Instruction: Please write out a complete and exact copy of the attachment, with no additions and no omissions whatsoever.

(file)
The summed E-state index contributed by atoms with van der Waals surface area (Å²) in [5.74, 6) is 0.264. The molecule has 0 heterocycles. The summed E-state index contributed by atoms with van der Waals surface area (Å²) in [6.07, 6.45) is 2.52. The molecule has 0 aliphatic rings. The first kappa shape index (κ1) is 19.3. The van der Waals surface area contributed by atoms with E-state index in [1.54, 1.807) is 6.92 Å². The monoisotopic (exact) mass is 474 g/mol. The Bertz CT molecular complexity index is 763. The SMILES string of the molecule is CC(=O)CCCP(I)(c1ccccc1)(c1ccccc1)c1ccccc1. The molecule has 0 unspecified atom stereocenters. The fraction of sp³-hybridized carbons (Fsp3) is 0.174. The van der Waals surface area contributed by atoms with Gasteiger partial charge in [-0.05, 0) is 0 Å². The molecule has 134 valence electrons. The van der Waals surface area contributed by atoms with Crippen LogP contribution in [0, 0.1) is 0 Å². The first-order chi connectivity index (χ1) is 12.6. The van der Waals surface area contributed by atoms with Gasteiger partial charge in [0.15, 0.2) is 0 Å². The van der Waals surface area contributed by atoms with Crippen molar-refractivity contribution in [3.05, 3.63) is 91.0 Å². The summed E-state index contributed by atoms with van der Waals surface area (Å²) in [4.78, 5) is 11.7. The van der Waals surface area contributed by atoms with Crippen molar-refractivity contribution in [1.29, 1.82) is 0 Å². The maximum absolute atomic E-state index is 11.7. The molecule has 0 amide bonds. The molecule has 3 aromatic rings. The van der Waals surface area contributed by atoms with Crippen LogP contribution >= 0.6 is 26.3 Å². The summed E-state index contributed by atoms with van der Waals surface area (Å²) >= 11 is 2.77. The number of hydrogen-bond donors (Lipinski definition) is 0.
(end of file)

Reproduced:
The summed E-state index contributed by atoms with van der Waals surface area (Å²) in [5.74, 6) is 0.264. The molecule has 0 heterocycles. The summed E-state index contributed by atoms with van der Waals surface area (Å²) in [6.07, 6.45) is 2.52. The molecule has 0 aliphatic rings. The first kappa shape index (κ1) is 19.3. The van der Waals surface area contributed by atoms with E-state index in [1.54, 1.807) is 6.92 Å². The monoisotopic (exact) mass is 474 g/mol. The Bertz CT molecular complexity index is 763. The SMILES string of the molecule is CC(=O)CCCP(I)(c1ccccc1)(c1ccccc1)c1ccccc1. The molecule has 0 unspecified atom stereocenters. The fraction of sp³-hybridized carbons (Fsp3) is 0.174. The van der Waals surface area contributed by atoms with Gasteiger partial charge in [-0.05, 0) is 0 Å². The molecule has 134 valence electrons. The van der Waals surface area contributed by atoms with Crippen LogP contribution in [0, 0.1) is 0 Å². The first-order chi connectivity index (χ1) is 12.6. The van der Waals surface area contributed by atoms with Gasteiger partial charge in [0.15, 0.2) is 0 Å². The van der Waals surface area contributed by atoms with Crippen molar-refractivity contribution in [3.05, 3.63) is 91.0 Å². The summed E-state index contributed by atoms with van der Waals surface area (Å²) in [4.78, 5) is 11.7. The van der Waals surface area contributed by atoms with Crippen molar-refractivity contribution in [1.29, 1.82) is 0 Å². The maximum absolute atomic E-state index is 11.7. The molecule has 0 amide bonds. The molecule has 3 aromatic rings. The van der Waals surface area contributed by atoms with Crippen LogP contribution >= 0.6 is 26.3 Å². The summed E-state index contributed by atoms with van der Waals surface area (Å²) >= 11 is 2.77. The number of hydrogen-bond donors (Lipinski definition) is 0.